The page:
For the next few days in the class, my students will be working on different assignments to practice and learn about Absolute Value Equations. I did this last year, but had some tweaking to do, so I thought I would share it again. Here is the link to last year's lesson.
What changed from last year. The students don't have to complete every single station. I made this activity worth 50 points, but there is a total of 68 points they can earn. All points earned over 50 will be included in the XP category (read more about that here).
I no longer include the answer with each station. That wasn't an issue last year, but if I'm grading on correctness this year I didn't feel it was a good idea to leave the answers.
I did change the worksheet. I was rushed last year and just printed the first one I found online. This year's version is much better.
Absolute Value Equation Stations
Each station is worth a certain amount of points. Students must earn a minimum of 50 points to complete the activity. Any excess points are awarded to their XP category.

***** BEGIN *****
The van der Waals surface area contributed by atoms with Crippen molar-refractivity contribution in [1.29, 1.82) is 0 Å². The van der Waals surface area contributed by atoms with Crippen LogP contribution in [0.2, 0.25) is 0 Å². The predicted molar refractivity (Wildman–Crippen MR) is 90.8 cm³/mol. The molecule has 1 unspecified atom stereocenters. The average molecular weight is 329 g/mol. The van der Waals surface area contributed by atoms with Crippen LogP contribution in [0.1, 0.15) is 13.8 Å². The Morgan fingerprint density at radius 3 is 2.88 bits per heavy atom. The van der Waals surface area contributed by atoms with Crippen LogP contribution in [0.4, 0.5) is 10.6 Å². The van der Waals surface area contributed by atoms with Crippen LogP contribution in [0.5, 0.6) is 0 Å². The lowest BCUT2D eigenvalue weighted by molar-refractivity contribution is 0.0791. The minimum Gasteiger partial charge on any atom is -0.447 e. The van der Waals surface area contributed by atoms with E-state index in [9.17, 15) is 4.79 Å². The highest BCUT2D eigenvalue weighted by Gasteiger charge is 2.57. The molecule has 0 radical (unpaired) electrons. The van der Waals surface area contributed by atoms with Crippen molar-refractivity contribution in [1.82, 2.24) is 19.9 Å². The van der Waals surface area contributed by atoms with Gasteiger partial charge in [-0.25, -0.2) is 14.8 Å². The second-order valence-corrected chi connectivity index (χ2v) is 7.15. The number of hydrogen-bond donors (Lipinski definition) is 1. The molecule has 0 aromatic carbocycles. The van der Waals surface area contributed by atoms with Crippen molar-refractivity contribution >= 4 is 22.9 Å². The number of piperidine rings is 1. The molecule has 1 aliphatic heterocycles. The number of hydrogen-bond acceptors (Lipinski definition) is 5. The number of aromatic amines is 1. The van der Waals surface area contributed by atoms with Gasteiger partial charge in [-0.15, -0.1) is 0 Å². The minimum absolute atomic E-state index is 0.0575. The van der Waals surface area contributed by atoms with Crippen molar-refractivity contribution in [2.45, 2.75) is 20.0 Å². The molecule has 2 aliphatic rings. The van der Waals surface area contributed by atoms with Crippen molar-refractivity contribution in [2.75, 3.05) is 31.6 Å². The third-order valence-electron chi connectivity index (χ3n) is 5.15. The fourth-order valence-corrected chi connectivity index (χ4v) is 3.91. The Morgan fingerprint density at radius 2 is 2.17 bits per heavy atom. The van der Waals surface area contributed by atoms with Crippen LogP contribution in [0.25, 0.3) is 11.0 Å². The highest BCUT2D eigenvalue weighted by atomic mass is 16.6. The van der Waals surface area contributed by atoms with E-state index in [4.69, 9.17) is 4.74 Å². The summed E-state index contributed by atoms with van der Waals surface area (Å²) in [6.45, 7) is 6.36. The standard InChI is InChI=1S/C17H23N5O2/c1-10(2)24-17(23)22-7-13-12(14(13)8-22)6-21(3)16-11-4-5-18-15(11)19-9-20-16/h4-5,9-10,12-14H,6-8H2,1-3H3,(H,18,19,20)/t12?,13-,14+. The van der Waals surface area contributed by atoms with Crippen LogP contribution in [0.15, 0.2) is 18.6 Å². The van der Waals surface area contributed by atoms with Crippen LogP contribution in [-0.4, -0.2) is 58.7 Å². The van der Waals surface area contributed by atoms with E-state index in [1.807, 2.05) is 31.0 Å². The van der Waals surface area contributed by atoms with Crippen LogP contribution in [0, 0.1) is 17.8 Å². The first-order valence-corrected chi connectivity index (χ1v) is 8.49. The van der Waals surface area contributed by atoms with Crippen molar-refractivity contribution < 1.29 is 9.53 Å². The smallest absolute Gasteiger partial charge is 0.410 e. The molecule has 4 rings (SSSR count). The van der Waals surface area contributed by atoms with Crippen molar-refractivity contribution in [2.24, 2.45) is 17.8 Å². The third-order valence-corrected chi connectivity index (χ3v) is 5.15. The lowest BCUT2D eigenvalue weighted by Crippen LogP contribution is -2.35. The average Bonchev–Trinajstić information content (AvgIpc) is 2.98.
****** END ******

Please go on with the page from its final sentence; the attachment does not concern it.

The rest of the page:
Station 1: Play Absolutely Valuable (10 points)
Station 2: Worksheet (10 points)
Station 3: Challenge Questions (each question answered correctly is worth 3 points)
Station 4: Error Analysis (each problem analyzed correctly is worth 2 points)
Station 5: Card Sort (worth 8 points if completely correct)
Station 6: Educreations Video (worth 16 points)
Here is a link to the materials. The link for the game is above.
I've been trying to make lessons that follow more of what I read in Drive by Daniel Pink. This setup allows for that. The students pick which stations they want to complete, they pick who they work with, they pick the technique they want for the problems (graphically or algebraically) and the video (Educreations or something else), mastery (those challenging problems are something to master), time (they can choose to work on this at home), and purpose (the videos will be available for others to watch).
Here are some pictures from today's classes: